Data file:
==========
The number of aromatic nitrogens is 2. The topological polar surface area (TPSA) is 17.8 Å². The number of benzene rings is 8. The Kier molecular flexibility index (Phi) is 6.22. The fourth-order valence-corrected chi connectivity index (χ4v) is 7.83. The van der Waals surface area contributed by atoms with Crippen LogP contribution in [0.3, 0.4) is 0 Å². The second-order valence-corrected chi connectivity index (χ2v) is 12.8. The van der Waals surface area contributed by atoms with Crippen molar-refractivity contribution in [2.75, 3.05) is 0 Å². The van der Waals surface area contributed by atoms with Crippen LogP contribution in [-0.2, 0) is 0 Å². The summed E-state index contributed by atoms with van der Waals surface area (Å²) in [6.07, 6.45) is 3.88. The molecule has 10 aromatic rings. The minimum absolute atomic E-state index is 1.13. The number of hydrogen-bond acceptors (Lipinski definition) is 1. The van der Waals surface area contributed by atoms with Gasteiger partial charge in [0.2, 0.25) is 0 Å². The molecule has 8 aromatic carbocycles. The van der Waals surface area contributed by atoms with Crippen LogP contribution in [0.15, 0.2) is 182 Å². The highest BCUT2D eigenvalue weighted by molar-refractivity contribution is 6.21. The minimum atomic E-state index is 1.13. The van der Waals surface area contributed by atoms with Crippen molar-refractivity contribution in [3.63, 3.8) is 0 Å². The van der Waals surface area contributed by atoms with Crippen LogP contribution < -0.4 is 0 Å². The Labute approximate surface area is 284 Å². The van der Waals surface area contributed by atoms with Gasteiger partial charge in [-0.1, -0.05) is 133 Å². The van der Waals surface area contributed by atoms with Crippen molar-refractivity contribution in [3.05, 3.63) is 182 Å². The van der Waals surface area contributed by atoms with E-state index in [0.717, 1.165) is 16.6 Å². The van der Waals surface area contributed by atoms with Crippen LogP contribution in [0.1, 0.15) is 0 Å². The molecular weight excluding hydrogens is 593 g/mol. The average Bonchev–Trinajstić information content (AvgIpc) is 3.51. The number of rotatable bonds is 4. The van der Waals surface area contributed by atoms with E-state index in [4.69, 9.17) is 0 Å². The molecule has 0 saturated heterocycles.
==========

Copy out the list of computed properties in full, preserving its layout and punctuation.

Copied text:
The number of aromatic nitrogens is 2. The topological polar surface area (TPSA) is 17.8 Å². The number of benzene rings is 8. The Kier molecular flexibility index (Phi) is 6.22. The fourth-order valence-corrected chi connectivity index (χ4v) is 7.83. The van der Waals surface area contributed by atoms with Crippen LogP contribution in [0.3, 0.4) is 0 Å². The second-order valence-corrected chi connectivity index (χ2v) is 12.8. The van der Waals surface area contributed by atoms with Crippen molar-refractivity contribution in [2.75, 3.05) is 0 Å². The van der Waals surface area contributed by atoms with Crippen LogP contribution in [-0.2, 0) is 0 Å². The summed E-state index contributed by atoms with van der Waals surface area (Å²) in [6.07, 6.45) is 3.88. The molecule has 10 aromatic rings. The minimum absolute atomic E-state index is 1.13. The number of hydrogen-bond acceptors (Lipinski definition) is 1. The van der Waals surface area contributed by atoms with Gasteiger partial charge in [0.2, 0.25) is 0 Å². The molecule has 8 aromatic carbocycles. The van der Waals surface area contributed by atoms with Crippen LogP contribution in [0.15, 0.2) is 182 Å². The highest BCUT2D eigenvalue weighted by molar-refractivity contribution is 6.21. The minimum atomic E-state index is 1.13. The van der Waals surface area contributed by atoms with Crippen molar-refractivity contribution in [3.63, 3.8) is 0 Å². The van der Waals surface area contributed by atoms with Crippen LogP contribution < -0.4 is 0 Å². The Labute approximate surface area is 284 Å². The van der Waals surface area contributed by atoms with Gasteiger partial charge in [-0.1, -0.05) is 133 Å². The van der Waals surface area contributed by atoms with Crippen molar-refractivity contribution in [3.05, 3.63) is 182 Å². The van der Waals surface area contributed by atoms with E-state index in [0.717, 1.165) is 16.6 Å². The van der Waals surface area contributed by atoms with Crippen LogP contribution in [0.1, 0.15) is 0 Å². The molecular weight excluding hydrogens is 593 g/mol. The average Bonchev–Trinajstić information content (AvgIpc) is 3.51. The number of rotatable bonds is 4. The van der Waals surface area contributed by atoms with E-state index in [4.69, 9.17) is 0 Å². The molecule has 0 saturated heterocycles.